Library’s got game

Library's got game

Illustration by Rhiannon McLay www.rhiannonmclay.com

A library transformed through games; an interesting concept ripe for adventure. Using games as a way to engage and interact with library users has proven to incite discovery and collaboration. Not only this, but, games of this nature are designed to enhance the existing library experience. This means that the catalogue, books and borrowing still remain but are presented to users in a different way. Though libraries haven’t often been involved in the use and development of games there are a select few who have begun the revolution.

Public libraries often provide games for people to play as as part of their borrowable resources. Games can range from traditional board and card games through to console games for XBox, Playstation and more. It is only more recently that public libraries have begun exploring how to really use games as part of the whole library experience, acknowledging the validity of game playing as an end in itself and connecting players to reading according to their gaming tastes.

Ann Arbor District Library in Michigan USA is a leader in the use of games in libraries. Recently, in place of the typical summer reading program, Ann Arbor District Library ran a summer game. The game was not targeted at a specific age group and as a result people in their seventies were active participants, as well as many younger people. The game focused on many library related activities as a means of scoring points, for example using the catalogue, borrowing books and reading. It also rewarded participants’ exploration of the geograhpical area in a local studies contextl. The game drove people to use the library and its catalogue more frequently and expensively and it was fun. Parents also reported that their children were reading more.

Importantly, games in libraries can’t be tokenistic. The worldwide audience of gamers is huge, requiring that any games produced by libraries be fun and robust enough to stand up next to commercial counterparts. Ann Arbor District Library has provided an excellent example of an impressive game, designed and produced by a library, but there are many more.

New York Public Library, with their game Find the Future is helping the community discover the bredth and depth of the content of their collection. The game has been written around the experiences of 500 people who participated in a one night lock in at the librarywhere they explored the collection and created stories about it. Another example is Picture the Impossible, by the city of Rochester, which shows what is possible when a whole community plays a game (keep in mind that Rochester is home to the National Museum of Play). Finally, World of Temasek shows how information from libraries could be important for games. This game is set in 14th century Singapore and aims to teach people about the history of that time through a Massively Multiplayer Online game (MMO or MMOG). But games don’t have to be digitally based to connect to a wide audience. The three fold yarn game is a paper based way for people to discover items in the at their local library, linking items by connecting their stories.  These few examples start to show what is possible when libraries engage more deeply with games as discovery, collaboration and content creation tools.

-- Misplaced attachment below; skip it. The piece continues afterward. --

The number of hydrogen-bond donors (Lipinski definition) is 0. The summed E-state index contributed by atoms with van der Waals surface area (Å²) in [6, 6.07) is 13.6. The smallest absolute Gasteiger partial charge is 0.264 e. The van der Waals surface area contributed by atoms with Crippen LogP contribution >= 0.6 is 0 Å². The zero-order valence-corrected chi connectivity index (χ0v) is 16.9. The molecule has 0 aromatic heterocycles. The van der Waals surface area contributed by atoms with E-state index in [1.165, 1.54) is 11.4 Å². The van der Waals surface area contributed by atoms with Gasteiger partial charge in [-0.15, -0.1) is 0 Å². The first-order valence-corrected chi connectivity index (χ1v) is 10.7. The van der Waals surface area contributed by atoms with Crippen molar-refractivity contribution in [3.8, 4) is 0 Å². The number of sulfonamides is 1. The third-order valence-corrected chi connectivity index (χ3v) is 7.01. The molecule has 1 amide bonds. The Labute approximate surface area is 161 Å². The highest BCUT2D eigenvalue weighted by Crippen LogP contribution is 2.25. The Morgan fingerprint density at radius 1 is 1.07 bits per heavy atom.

Two national libraries are also doing similar things, one in a game and the other with games results.The National Library of Finland is using a game, Digitalkoot, has been very successful at involving people in the critical (but arduous) job of manually correcting online digitised newspapers, turning the task into one that is both fun and rewarding. The National Library of Australia also has a similar project to engage with crowdsourced newspaper digitisation corrections, without the formal games environment, though their Text Correctors Hall of Fame looks exactly like a games leader board.

As a final example, the Nordjyllands Historiske Museum in Denmark has a game played on mobile phones, connecting their four museum sites. The game is designed for children, who, playing Viking warriors, complete quests which help them learn about the history of the area. This is a great starting point for games which could help anyone explore the history of an area.

This game and the many other discussed point towards the potential for games in library settings. It would be exciting to see a game developed around the history of one area, which over time could have other areas added in as different local councils wanted to be involved. This opens up opportunities for collaborations around games, both from a developer and a user perspective. There are many exciting opportunities for libraries and game to develop together, and we are only just starting to see what is possible, and to consider who can be partners.

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